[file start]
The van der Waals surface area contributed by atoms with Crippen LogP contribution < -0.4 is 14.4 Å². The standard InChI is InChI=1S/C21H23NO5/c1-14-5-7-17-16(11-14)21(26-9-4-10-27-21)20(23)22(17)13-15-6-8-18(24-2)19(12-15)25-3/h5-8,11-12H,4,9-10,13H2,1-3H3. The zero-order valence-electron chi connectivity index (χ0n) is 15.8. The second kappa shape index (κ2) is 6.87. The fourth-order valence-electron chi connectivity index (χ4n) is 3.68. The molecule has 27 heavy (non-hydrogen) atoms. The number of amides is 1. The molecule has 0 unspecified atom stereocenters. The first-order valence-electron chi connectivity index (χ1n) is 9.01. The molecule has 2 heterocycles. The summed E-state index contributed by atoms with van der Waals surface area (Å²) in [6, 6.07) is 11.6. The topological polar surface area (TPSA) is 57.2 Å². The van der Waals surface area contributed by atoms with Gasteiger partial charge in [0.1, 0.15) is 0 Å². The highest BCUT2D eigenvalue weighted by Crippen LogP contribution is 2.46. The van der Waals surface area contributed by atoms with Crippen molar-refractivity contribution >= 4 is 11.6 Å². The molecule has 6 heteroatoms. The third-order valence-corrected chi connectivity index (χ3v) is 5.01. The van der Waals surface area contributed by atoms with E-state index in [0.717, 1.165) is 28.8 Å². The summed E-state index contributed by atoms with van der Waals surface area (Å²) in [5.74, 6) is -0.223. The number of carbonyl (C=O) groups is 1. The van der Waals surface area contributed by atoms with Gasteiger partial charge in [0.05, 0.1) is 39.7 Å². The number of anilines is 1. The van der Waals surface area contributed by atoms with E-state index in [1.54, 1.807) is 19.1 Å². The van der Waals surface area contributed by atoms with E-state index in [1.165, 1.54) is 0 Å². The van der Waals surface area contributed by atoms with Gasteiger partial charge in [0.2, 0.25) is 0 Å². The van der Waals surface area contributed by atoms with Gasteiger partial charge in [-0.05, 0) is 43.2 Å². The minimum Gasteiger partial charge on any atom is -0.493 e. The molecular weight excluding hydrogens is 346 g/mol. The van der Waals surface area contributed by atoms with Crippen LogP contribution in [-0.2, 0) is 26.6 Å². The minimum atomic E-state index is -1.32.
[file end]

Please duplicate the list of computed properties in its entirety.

The van der Waals surface area contributed by atoms with Crippen LogP contribution < -0.4 is 14.4 Å². The standard InChI is InChI=1S/C21H23NO5/c1-14-5-7-17-16(11-14)21(26-9-4-10-27-21)20(23)22(17)13-15-6-8-18(24-2)19(12-15)25-3/h5-8,11-12H,4,9-10,13H2,1-3H3. The zero-order valence-electron chi connectivity index (χ0n) is 15.8. The second kappa shape index (κ2) is 6.87. The fourth-order valence-electron chi connectivity index (χ4n) is 3.68. The molecule has 27 heavy (non-hydrogen) atoms. The number of amides is 1. The molecule has 0 unspecified atom stereocenters. The first-order valence-electron chi connectivity index (χ1n) is 9.01. The molecule has 2 heterocycles. The summed E-state index contributed by atoms with van der Waals surface area (Å²) in [6, 6.07) is 11.6. The topological polar surface area (TPSA) is 57.2 Å². The van der Waals surface area contributed by atoms with Gasteiger partial charge in [0.1, 0.15) is 0 Å². The highest BCUT2D eigenvalue weighted by Crippen LogP contribution is 2.46. The van der Waals surface area contributed by atoms with Crippen molar-refractivity contribution >= 4 is 11.6 Å². The molecule has 6 heteroatoms. The third-order valence-corrected chi connectivity index (χ3v) is 5.01. The van der Waals surface area contributed by atoms with E-state index in [0.717, 1.165) is 28.8 Å². The summed E-state index contributed by atoms with van der Waals surface area (Å²) in [5.74, 6) is -0.223. The number of carbonyl (C=O) groups is 1. The van der Waals surface area contributed by atoms with Gasteiger partial charge in [0.05, 0.1) is 39.7 Å². The number of anilines is 1. The van der Waals surface area contributed by atoms with E-state index in [1.54, 1.807) is 19.1 Å². The van der Waals surface area contributed by atoms with E-state index in [1.165, 1.54) is 0 Å². The van der Waals surface area contributed by atoms with Gasteiger partial charge in [0.2, 0.25) is 0 Å². The van der Waals surface area contributed by atoms with Gasteiger partial charge in [-0.05, 0) is 43.2 Å². The minimum Gasteiger partial charge on any atom is -0.493 e. The molecular weight excluding hydrogens is 346 g/mol. The van der Waals surface area contributed by atoms with Crippen LogP contribution in [-0.2, 0) is 26.6 Å². The minimum atomic E-state index is -1.32.